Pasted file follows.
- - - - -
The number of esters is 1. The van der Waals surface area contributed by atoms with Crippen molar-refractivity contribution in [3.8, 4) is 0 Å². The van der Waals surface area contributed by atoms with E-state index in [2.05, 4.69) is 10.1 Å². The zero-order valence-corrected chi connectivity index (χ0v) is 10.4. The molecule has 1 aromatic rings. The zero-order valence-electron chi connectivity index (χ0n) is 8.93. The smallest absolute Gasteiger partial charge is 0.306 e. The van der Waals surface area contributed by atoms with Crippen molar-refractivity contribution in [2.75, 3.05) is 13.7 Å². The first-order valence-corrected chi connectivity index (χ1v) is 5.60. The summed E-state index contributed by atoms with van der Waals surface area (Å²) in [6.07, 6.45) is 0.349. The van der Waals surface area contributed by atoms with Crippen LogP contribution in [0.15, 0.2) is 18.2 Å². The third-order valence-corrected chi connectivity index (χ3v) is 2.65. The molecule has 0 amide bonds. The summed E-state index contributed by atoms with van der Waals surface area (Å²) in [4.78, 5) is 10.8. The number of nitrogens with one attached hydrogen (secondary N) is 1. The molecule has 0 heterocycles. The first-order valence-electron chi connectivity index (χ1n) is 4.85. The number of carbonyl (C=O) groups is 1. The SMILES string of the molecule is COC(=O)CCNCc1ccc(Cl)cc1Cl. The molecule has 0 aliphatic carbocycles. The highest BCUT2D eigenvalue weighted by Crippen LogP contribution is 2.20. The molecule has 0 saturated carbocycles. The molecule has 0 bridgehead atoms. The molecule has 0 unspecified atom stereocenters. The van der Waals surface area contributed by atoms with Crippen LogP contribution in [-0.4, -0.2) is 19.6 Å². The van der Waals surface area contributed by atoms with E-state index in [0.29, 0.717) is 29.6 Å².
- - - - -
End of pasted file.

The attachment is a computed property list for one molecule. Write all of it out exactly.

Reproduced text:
The number of esters is 1. The van der Waals surface area contributed by atoms with Crippen molar-refractivity contribution in [3.8, 4) is 0 Å². The van der Waals surface area contributed by atoms with E-state index in [2.05, 4.69) is 10.1 Å². The zero-order valence-corrected chi connectivity index (χ0v) is 10.4. The molecule has 1 aromatic rings. The zero-order valence-electron chi connectivity index (χ0n) is 8.93. The smallest absolute Gasteiger partial charge is 0.306 e. The van der Waals surface area contributed by atoms with Crippen molar-refractivity contribution in [2.75, 3.05) is 13.7 Å². The first-order valence-corrected chi connectivity index (χ1v) is 5.60. The summed E-state index contributed by atoms with van der Waals surface area (Å²) in [6.07, 6.45) is 0.349. The van der Waals surface area contributed by atoms with Crippen LogP contribution in [0.15, 0.2) is 18.2 Å². The third-order valence-corrected chi connectivity index (χ3v) is 2.65. The molecule has 0 amide bonds. The summed E-state index contributed by atoms with van der Waals surface area (Å²) in [4.78, 5) is 10.8. The number of nitrogens with one attached hydrogen (secondary N) is 1. The molecule has 0 heterocycles. The first-order valence-electron chi connectivity index (χ1n) is 4.85. The number of carbonyl (C=O) groups is 1. The SMILES string of the molecule is COC(=O)CCNCc1ccc(Cl)cc1Cl. The molecule has 0 aliphatic carbocycles. The highest BCUT2D eigenvalue weighted by Crippen LogP contribution is 2.20. The molecule has 0 saturated carbocycles. The molecule has 0 bridgehead atoms. The molecule has 0 unspecified atom stereocenters. The van der Waals surface area contributed by atoms with Crippen LogP contribution in [-0.4, -0.2) is 19.6 Å². The van der Waals surface area contributed by atoms with E-state index in [0.29, 0.717) is 29.6 Å².